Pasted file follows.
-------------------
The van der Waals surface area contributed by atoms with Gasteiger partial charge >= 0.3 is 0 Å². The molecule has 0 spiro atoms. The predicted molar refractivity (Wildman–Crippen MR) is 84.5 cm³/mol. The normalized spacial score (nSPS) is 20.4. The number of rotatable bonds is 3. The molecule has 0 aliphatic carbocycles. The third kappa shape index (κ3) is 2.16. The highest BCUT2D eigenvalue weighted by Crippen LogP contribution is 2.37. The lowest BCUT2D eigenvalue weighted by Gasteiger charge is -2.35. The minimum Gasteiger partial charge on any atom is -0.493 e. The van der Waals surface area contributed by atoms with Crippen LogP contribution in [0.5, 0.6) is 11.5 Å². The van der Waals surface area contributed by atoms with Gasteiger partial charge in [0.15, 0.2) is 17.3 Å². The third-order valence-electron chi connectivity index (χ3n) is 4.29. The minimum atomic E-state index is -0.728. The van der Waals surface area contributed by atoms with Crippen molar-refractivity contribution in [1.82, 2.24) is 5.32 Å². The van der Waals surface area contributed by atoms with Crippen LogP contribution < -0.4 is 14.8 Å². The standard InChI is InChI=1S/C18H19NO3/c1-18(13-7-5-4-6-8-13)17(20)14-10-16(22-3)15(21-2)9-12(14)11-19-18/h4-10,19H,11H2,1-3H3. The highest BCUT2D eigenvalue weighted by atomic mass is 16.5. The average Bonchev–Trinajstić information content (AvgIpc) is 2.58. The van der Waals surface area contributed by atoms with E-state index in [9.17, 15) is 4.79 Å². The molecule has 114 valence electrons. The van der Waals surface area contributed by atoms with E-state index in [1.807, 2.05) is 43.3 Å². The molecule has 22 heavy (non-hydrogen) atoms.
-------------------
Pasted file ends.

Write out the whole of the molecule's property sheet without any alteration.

The van der Waals surface area contributed by atoms with Gasteiger partial charge >= 0.3 is 0 Å². The molecule has 0 spiro atoms. The predicted molar refractivity (Wildman–Crippen MR) is 84.5 cm³/mol. The normalized spacial score (nSPS) is 20.4. The number of rotatable bonds is 3. The molecule has 0 aliphatic carbocycles. The third kappa shape index (κ3) is 2.16. The highest BCUT2D eigenvalue weighted by Crippen LogP contribution is 2.37. The lowest BCUT2D eigenvalue weighted by Gasteiger charge is -2.35. The minimum Gasteiger partial charge on any atom is -0.493 e. The van der Waals surface area contributed by atoms with Crippen LogP contribution in [0.5, 0.6) is 11.5 Å². The van der Waals surface area contributed by atoms with Gasteiger partial charge in [0.15, 0.2) is 17.3 Å². The third-order valence-electron chi connectivity index (χ3n) is 4.29. The minimum atomic E-state index is -0.728. The van der Waals surface area contributed by atoms with Crippen molar-refractivity contribution in [1.82, 2.24) is 5.32 Å². The van der Waals surface area contributed by atoms with Crippen LogP contribution < -0.4 is 14.8 Å². The standard InChI is InChI=1S/C18H19NO3/c1-18(13-7-5-4-6-8-13)17(20)14-10-16(22-3)15(21-2)9-12(14)11-19-18/h4-10,19H,11H2,1-3H3. The highest BCUT2D eigenvalue weighted by atomic mass is 16.5. The average Bonchev–Trinajstić information content (AvgIpc) is 2.58. The van der Waals surface area contributed by atoms with E-state index in [9.17, 15) is 4.79 Å². The molecule has 114 valence electrons. The van der Waals surface area contributed by atoms with E-state index in [1.807, 2.05) is 43.3 Å². The molecule has 22 heavy (non-hydrogen) atoms.